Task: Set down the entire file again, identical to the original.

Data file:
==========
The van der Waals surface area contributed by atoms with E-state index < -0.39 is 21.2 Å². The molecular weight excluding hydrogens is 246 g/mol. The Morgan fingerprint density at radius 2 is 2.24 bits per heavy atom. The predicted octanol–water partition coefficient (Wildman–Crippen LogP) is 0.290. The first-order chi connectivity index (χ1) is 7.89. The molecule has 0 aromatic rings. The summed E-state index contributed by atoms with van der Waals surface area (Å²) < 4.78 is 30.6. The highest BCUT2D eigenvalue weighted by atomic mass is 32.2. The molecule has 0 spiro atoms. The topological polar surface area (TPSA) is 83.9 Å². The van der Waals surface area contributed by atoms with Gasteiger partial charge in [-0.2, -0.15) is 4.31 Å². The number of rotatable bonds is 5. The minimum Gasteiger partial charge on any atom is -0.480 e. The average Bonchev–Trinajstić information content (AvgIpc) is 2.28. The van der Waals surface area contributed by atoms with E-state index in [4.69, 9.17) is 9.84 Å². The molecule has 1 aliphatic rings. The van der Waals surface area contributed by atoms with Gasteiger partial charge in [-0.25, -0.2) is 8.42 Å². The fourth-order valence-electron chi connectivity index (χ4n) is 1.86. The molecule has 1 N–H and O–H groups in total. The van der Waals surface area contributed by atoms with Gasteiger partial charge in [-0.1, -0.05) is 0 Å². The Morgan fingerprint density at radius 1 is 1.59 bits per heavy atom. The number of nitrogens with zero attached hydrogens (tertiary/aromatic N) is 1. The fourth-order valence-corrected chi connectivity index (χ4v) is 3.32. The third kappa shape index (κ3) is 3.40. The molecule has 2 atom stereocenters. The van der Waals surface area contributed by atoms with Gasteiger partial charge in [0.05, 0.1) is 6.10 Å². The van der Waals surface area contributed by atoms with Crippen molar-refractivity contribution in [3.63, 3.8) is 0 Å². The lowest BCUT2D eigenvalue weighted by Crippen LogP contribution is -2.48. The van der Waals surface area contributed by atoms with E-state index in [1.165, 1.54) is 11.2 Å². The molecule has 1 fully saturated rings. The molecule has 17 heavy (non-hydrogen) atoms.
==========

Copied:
The van der Waals surface area contributed by atoms with E-state index < -0.39 is 21.2 Å². The molecular weight excluding hydrogens is 246 g/mol. The Morgan fingerprint density at radius 2 is 2.24 bits per heavy atom. The predicted octanol–water partition coefficient (Wildman–Crippen LogP) is 0.290. The first-order chi connectivity index (χ1) is 7.89. The molecule has 0 aromatic rings. The summed E-state index contributed by atoms with van der Waals surface area (Å²) < 4.78 is 30.6. The highest BCUT2D eigenvalue weighted by atomic mass is 32.2. The molecule has 0 spiro atoms. The topological polar surface area (TPSA) is 83.9 Å². The van der Waals surface area contributed by atoms with Gasteiger partial charge in [-0.2, -0.15) is 4.31 Å². The number of rotatable bonds is 5. The minimum Gasteiger partial charge on any atom is -0.480 e. The average Bonchev–Trinajstić information content (AvgIpc) is 2.28. The van der Waals surface area contributed by atoms with E-state index in [4.69, 9.17) is 9.84 Å². The molecule has 1 aliphatic rings. The van der Waals surface area contributed by atoms with Gasteiger partial charge in [-0.25, -0.2) is 8.42 Å². The fourth-order valence-electron chi connectivity index (χ4n) is 1.86. The molecule has 1 N–H and O–H groups in total. The van der Waals surface area contributed by atoms with Gasteiger partial charge in [-0.1, -0.05) is 0 Å². The Morgan fingerprint density at radius 1 is 1.59 bits per heavy atom. The number of nitrogens with zero attached hydrogens (tertiary/aromatic N) is 1. The fourth-order valence-corrected chi connectivity index (χ4v) is 3.32. The third kappa shape index (κ3) is 3.40. The molecule has 2 atom stereocenters. The van der Waals surface area contributed by atoms with Gasteiger partial charge in [0.05, 0.1) is 6.10 Å². The van der Waals surface area contributed by atoms with Crippen molar-refractivity contribution in [3.63, 3.8) is 0 Å². The lowest BCUT2D eigenvalue weighted by Crippen LogP contribution is -2.48. The van der Waals surface area contributed by atoms with E-state index in [1.165, 1.54) is 11.2 Å². The molecule has 1 fully saturated rings. The molecule has 17 heavy (non-hydrogen) atoms.